Coronavirus (COVID-19) advice

Grass cutting

We stopped cutting grass on 24 March following guidance from the Scottish Government. They stated that only essential services should continue to be delivered and ground maintenance was not considered essential.

We are now reintroducing services. Over the last few weeks we have been asked a lot of questions on social media which we thought would be best answered in these FAQs.

You’ve cut the grass in other places. When will you cut the grass in my area?

We started grass cutting in our cemeteries, golf courses, bowling greens and road verges on 18 May.

We started grass cutting in schools, social care complexes, sheltered housing and play areas on 29 June, although some of these have natural areas that have been left. We also restarted the Care of Gardens scheme on 13 July.

We aim to have given all areas at least one cut before the end of the grass cutting season but this will take around 12 weeks so please be patient. We normally cut up to 14 times a year, or every two weeks, weather permitting.

The grass round our way is waist high – how are you going to cut that back?

We have started to adapt some of our machinery as well as buying machinery that is more suitable for long grass.

It will take longer to cut back long grass. There will be very limited grass collection – this is because of the length of the grass, the volume of cuttings and the time needed to give everywhere at least one cut before the end of the season.

Where possible we will do a sweep to stop cuttings falling onto footpaths and pavements, drainage channels and culverts.

What’s the point of cutting the perimeter of an area of grass – why not just cut it all?

Cutting the edges of paths helps the public with social distancing by allowing more space to pass.

We are trying to give everywhere at least one cut before the end of the grass cutting season but this will take up to 12 weeks. Cutting the perimeter now means that the long grass isn’t getting in the way of paths and pavements and allows pedestrians to socially distance.

We are leaving bankings, grassy areas away from residential areas and more remote areas such as woodland and tree belts - many residents have asked them to be left to encourage wildlife into the area.

What about the football pitches – it’s the school holidays and the kids want to play?

We have started grass cutting on football pitches. In normal times pitches would not be usable until late August as this is the time we carry out our summer renovation. This year we have been unable to carry out renovation work so the pitches are actually available earlier than normal.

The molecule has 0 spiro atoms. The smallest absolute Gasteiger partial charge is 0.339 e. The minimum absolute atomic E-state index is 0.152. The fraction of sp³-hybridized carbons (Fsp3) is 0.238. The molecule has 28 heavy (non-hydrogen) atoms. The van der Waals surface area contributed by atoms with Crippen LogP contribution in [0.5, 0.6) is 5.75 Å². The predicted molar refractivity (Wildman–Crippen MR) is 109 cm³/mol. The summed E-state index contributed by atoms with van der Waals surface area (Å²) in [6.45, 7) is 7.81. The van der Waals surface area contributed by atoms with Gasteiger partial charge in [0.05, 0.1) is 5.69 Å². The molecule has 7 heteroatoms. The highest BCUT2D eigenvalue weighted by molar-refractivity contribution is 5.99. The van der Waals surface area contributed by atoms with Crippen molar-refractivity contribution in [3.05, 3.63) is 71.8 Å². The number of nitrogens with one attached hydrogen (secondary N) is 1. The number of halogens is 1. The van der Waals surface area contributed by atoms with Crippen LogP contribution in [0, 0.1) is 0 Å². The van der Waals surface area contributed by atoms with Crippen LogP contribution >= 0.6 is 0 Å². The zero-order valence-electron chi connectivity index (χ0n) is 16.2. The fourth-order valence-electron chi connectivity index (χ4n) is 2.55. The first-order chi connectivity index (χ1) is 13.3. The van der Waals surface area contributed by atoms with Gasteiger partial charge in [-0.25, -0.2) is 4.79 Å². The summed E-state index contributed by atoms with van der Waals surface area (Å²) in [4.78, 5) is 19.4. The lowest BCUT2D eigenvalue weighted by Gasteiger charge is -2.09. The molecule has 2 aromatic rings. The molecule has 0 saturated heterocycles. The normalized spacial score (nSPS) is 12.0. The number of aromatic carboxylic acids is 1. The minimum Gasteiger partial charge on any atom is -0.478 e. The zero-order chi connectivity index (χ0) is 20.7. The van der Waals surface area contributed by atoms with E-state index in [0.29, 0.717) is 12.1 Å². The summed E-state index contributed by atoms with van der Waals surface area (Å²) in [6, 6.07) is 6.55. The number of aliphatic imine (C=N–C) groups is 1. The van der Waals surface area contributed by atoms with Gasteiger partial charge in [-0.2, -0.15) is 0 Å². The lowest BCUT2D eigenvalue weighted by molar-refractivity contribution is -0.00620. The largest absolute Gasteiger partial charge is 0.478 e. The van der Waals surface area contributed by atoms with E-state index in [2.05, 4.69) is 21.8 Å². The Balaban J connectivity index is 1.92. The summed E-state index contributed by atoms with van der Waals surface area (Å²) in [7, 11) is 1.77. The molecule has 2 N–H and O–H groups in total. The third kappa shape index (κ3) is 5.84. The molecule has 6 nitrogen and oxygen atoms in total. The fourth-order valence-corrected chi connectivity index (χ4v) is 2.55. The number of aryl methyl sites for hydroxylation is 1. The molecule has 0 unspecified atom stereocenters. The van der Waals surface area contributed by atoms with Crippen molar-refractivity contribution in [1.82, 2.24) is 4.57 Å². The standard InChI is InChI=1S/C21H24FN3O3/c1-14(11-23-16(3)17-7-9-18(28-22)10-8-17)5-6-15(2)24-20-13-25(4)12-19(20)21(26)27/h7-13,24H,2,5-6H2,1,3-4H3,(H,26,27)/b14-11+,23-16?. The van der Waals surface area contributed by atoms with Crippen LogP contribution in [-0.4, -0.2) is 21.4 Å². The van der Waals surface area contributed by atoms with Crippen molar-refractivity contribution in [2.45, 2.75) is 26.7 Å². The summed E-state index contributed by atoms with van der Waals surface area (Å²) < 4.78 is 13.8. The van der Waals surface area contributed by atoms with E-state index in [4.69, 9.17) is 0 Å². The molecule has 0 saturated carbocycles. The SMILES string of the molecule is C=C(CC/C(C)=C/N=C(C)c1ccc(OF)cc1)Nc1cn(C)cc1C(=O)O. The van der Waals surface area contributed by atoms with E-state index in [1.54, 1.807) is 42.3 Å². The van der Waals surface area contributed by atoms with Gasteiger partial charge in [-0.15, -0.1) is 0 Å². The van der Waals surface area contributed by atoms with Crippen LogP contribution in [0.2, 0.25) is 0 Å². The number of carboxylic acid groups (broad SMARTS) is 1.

How long will it take you to get the cutting schedule back on track?

It is difficult to say how long it will take as we face issues such as staff transport, machine availability, longer grass than we usually work with and of course, the Scottish weather. We will work as quickly and safely as possible to recover grass cutting to an acceptable standard. This may mean working beyond what is the normal end of grass cutting season.

Why can’t you leave the grass long for the wildlife?

We have had many requests to leave grass to help attract wildlife and increase biodiversity in the area and we have identified areas such as grass bankings, areas away from house fronts and around tree belts and woodland perimeters to be left this season. We will see if this is a success and if it is we will consider continuing this. This will help us meet biodiversity targets.

Why are you cutting the grass in schools when they are shut?

There are 150 schools and they need to be cut before they open on 11 August.

Why can’t you plant wildflower seeds like other councils?

We have areas planted with wildflowers as well as naturalised areas across South Lanarkshire and have done for a number of years. This has been done in with community groups and groups involved the parks’ Green Flag scheme, as well as in partnership with Buglife, the invertebrate conservation charity, to improve sites around the Clyde Valley.

You ferry about the bin men in minibuses. Why can’t you do the same for the grass cutters?

We are doing all we can to get our workforce out there cutting grass but their health and safety is our top priority. We are following Scottish Government advice on safe methods of working and doing the best we can with that guidance. The council has a limited number of mini buses available but we have also increased our fleet to help get staff to sites. We have staff going straight to sites from home and working locally so they can go home to use the toilet and wash their hands. We also have staff getting to sites using their own transport.